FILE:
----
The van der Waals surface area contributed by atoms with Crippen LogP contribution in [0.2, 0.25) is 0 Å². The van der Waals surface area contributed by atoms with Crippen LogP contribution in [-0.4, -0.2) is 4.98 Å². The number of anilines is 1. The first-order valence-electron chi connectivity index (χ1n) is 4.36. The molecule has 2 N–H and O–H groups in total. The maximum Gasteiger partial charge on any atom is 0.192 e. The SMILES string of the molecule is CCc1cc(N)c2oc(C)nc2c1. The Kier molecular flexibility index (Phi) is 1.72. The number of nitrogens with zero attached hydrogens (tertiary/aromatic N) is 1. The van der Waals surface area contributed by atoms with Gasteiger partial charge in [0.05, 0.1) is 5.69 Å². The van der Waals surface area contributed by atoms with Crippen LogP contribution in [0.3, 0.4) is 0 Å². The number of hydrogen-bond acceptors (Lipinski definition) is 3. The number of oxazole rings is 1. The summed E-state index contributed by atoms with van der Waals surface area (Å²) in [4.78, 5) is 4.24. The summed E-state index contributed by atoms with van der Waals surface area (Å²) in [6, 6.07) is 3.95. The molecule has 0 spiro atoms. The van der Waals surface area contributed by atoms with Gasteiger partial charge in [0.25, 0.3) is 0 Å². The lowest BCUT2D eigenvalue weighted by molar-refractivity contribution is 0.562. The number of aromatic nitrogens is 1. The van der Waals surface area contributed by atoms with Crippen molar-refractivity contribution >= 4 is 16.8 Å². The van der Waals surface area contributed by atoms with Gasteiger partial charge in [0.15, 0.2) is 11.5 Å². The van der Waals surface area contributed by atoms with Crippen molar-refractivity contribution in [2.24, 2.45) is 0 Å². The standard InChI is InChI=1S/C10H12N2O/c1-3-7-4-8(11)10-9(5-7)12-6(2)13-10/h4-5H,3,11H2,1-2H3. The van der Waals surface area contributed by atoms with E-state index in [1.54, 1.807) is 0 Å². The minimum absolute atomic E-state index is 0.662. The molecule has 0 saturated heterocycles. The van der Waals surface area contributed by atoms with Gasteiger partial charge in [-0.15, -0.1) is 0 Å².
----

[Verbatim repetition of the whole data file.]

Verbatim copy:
The van der Waals surface area contributed by atoms with Crippen LogP contribution in [0.2, 0.25) is 0 Å². The van der Waals surface area contributed by atoms with Crippen LogP contribution in [-0.4, -0.2) is 4.98 Å². The number of anilines is 1. The first-order valence-electron chi connectivity index (χ1n) is 4.36. The molecule has 2 N–H and O–H groups in total. The maximum Gasteiger partial charge on any atom is 0.192 e. The SMILES string of the molecule is CCc1cc(N)c2oc(C)nc2c1. The Kier molecular flexibility index (Phi) is 1.72. The number of nitrogens with zero attached hydrogens (tertiary/aromatic N) is 1. The van der Waals surface area contributed by atoms with Gasteiger partial charge in [0.05, 0.1) is 5.69 Å². The van der Waals surface area contributed by atoms with Crippen LogP contribution in [0.3, 0.4) is 0 Å². The number of hydrogen-bond acceptors (Lipinski definition) is 3. The number of oxazole rings is 1. The summed E-state index contributed by atoms with van der Waals surface area (Å²) in [4.78, 5) is 4.24. The summed E-state index contributed by atoms with van der Waals surface area (Å²) in [6, 6.07) is 3.95. The molecule has 0 spiro atoms. The van der Waals surface area contributed by atoms with Gasteiger partial charge in [0.25, 0.3) is 0 Å². The lowest BCUT2D eigenvalue weighted by molar-refractivity contribution is 0.562. The number of aromatic nitrogens is 1. The van der Waals surface area contributed by atoms with Crippen molar-refractivity contribution >= 4 is 16.8 Å². The van der Waals surface area contributed by atoms with Gasteiger partial charge in [0.15, 0.2) is 11.5 Å². The van der Waals surface area contributed by atoms with Crippen molar-refractivity contribution in [2.24, 2.45) is 0 Å². The standard InChI is InChI=1S/C10H12N2O/c1-3-7-4-8(11)10-9(5-7)12-6(2)13-10/h4-5H,3,11H2,1-2H3. The van der Waals surface area contributed by atoms with E-state index in [1.54, 1.807) is 0 Å². The minimum absolute atomic E-state index is 0.662. The molecule has 0 saturated heterocycles. The van der Waals surface area contributed by atoms with Gasteiger partial charge in [-0.15, -0.1) is 0 Å².